One perk of writing a tax column is receiving phone calls from readers, each with his/her own specific problems, concerns and questions. I find that the greatest reward I receive is being able to help almost all of the callers.
Over the years, I've found that readers typically call for three main reasons: to maintain their or their spouse's lifestyle for as long as they live; to eliminate the impact of estate taxes; and to transfer their businesses to the kids without paying hefty taxes.
Of course there are other reasons, but one common interest is prevalent—the thirst for more knowledge and information about financial concerns. What's even more interesting is that almost every caller has the same (emotional) desires, wants and needs—how to treat the business and non-business kids fairly, how to ensure that a son-in-law or a daughter-in-law never owns any part of the business and so on. This holds true whether the caller is worth $1 million or $50 million.
On the other hand, when it comes to the technical stuff—solving various tax/economic complexities—discretionary capital (cash-like investments) and net worth make a big difference.
Callers invariably ask how I do what I do. First of all, I have a network of consulting experts, including lawyers (who process the documents), insurance consultants (who search the marketplace to find the appropriate insurance products) and valuation experts (who value clients' businesses when necessary). Using the expertise of this network, I structure client plans and then write and offer seminars about how the network (legally) battles the IRS.
My savior is not only the network, but my Web site, www.taxsecretsofthewealthy.com, a natural extension of this column. Here you'll find a wealth of information, most of which is free. This article shows you how to navigate the Web site in order to learn how to overcome tax and economic concerns.
Based on net worth, callers generally fall into four categories: those worth less than $3 million; those worth $3 million to $10 million (becoming wealthy); those worth $10 million to $25 million (medium wealthy); and those worth $25 million to $100 million (very wealthy). Occasionally, readers who are worth more than $100 million call us. For our purposes, we'll label these folks the "mega-wealthy."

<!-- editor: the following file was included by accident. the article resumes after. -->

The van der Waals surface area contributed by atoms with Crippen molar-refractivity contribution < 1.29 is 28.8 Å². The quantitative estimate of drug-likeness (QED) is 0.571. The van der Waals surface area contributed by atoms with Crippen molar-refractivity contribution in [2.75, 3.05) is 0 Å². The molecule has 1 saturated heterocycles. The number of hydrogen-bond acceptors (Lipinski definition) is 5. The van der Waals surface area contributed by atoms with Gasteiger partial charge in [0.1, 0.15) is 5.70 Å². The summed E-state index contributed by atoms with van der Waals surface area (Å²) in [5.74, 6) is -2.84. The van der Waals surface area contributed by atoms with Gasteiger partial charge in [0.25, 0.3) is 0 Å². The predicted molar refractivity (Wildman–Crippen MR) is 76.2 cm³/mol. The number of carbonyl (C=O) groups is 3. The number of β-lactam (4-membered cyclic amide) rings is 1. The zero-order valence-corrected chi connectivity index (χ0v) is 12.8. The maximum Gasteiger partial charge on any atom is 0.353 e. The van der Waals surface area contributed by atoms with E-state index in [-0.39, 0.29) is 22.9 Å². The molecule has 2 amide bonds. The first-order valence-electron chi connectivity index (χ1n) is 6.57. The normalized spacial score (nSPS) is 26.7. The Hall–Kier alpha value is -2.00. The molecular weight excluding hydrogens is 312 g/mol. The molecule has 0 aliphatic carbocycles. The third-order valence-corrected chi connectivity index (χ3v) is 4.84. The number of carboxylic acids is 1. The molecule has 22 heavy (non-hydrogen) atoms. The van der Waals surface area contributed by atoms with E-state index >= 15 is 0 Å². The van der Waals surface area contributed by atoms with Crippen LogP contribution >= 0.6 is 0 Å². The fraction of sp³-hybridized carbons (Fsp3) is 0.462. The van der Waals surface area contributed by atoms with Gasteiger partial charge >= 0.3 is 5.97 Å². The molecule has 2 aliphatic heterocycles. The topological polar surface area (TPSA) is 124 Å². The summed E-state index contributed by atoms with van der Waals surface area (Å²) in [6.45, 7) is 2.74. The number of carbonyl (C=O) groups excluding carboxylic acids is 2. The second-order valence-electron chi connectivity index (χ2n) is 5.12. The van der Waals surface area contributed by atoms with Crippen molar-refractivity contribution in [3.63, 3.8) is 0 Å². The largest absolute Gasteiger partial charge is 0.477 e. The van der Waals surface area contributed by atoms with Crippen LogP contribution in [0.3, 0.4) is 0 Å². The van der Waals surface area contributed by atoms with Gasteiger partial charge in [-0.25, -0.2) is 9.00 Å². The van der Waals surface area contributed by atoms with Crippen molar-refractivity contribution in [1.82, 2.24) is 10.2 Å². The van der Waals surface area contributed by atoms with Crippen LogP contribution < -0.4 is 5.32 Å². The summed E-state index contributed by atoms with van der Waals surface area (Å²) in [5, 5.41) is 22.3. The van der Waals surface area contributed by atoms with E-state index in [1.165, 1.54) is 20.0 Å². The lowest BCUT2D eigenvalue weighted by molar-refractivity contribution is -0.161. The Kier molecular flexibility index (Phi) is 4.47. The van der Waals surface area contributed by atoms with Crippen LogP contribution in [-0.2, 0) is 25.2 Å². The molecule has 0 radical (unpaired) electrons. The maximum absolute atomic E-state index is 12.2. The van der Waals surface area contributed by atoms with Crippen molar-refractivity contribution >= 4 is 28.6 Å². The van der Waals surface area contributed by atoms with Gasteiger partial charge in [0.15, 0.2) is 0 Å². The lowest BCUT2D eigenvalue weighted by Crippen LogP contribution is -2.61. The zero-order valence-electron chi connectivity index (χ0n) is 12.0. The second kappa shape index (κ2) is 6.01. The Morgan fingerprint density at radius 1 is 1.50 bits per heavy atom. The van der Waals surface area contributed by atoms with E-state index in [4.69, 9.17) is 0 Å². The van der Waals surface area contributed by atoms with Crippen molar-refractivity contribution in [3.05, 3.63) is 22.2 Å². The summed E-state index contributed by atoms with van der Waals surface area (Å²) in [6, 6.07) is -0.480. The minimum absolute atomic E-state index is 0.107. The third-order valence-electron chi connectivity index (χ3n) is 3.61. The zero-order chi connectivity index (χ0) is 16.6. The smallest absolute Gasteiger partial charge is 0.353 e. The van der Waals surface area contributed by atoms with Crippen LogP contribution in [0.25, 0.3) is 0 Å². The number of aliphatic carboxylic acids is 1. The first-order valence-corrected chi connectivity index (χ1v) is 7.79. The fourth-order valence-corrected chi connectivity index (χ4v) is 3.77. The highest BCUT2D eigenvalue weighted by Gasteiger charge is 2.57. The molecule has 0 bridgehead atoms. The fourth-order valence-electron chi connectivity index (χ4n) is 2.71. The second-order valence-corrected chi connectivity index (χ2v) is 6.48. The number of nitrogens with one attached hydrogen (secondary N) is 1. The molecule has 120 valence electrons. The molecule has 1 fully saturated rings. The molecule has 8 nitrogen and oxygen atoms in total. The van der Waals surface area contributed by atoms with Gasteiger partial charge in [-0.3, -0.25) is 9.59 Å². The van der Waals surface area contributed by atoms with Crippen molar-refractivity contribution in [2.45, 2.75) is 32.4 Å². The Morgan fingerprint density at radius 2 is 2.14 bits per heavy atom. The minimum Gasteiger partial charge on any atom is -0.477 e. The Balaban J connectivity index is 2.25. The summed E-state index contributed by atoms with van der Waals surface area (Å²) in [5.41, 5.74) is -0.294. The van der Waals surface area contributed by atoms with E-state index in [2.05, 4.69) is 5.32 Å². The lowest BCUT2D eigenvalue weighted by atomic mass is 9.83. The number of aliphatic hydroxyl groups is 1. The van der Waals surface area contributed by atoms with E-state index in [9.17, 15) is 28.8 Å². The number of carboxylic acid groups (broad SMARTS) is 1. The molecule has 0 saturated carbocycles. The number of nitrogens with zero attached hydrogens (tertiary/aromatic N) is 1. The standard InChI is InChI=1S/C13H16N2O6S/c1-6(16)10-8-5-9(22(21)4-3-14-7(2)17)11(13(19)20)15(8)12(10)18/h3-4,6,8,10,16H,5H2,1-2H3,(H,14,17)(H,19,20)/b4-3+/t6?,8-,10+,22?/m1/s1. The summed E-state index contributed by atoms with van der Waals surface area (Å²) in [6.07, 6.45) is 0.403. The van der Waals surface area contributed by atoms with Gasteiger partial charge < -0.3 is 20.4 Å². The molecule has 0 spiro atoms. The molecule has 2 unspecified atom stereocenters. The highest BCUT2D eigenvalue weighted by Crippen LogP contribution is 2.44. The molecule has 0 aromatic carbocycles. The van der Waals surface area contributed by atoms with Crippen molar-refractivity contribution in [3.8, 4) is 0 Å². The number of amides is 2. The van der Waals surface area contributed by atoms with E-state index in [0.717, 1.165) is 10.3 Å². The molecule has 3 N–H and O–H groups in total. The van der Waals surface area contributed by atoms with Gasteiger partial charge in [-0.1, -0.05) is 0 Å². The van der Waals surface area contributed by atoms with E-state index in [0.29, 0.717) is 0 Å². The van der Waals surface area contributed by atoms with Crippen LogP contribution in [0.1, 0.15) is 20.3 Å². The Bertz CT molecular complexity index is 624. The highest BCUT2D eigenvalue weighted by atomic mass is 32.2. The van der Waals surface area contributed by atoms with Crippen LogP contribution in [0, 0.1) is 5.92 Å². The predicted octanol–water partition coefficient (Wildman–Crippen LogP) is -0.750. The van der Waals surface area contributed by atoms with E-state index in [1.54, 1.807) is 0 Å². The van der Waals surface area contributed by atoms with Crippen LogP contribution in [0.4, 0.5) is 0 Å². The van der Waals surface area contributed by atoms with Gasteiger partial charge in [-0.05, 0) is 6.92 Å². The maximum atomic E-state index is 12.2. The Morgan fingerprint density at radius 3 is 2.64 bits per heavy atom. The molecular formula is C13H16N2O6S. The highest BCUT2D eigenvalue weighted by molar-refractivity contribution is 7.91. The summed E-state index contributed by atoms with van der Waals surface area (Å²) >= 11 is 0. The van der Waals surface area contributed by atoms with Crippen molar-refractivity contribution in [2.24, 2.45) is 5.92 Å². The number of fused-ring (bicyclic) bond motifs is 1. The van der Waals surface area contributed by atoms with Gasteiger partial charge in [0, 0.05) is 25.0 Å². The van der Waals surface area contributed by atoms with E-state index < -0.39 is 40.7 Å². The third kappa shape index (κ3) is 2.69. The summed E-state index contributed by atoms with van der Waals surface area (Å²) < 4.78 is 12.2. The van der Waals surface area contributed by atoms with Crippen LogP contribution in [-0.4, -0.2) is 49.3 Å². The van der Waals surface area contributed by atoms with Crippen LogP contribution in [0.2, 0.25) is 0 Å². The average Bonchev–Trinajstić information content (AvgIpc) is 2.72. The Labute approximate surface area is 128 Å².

Once you reach the Web site, read the letter starting on the home page. Next, return to the home page and click on "Learn more." You're welcome to browse and download the entire site if you'd like, but what follows focuses on what will be most effective depending on the amount of your net worth.
If you are worth less than $3 million, click on "Individual strategies, chapters . . . ." Next, scroll down almost to the end, where it says "Applying the strategies to the little guy." It should answer all of your questions.
If you are in any category of the wealthy, read the "Special Report," which is also located on the "Learn more" page. Additional information about "Tax Secrets of the Wealthy" can be found here as well. Unless you have a deep desire to learn the ins and outs of estate planning, succession planning and related areas (or you want a copy for your professional advisors), do not buy it.
Prior to spending money on the above, read the free 75-plus pages on the Web site. We suggest that you start with the "Free Newsletter" (select our home page).
What if you still have a question? Again, begin on the home page; then click on, "Do you have a burning problem or question." After selecting "Free Newsletter," complete the form and I'll call you.
For those readers who are worth $10 million (or more), I have a special note. You may want to read "Wealthy by Any Definition" and "Personally Designed Philanthropy (How the rich profit by giving to charity)" at your leisure. Here, you'll discover how to use your current wealth to enrich your family with tax-free wealth while enriching charity at the same time.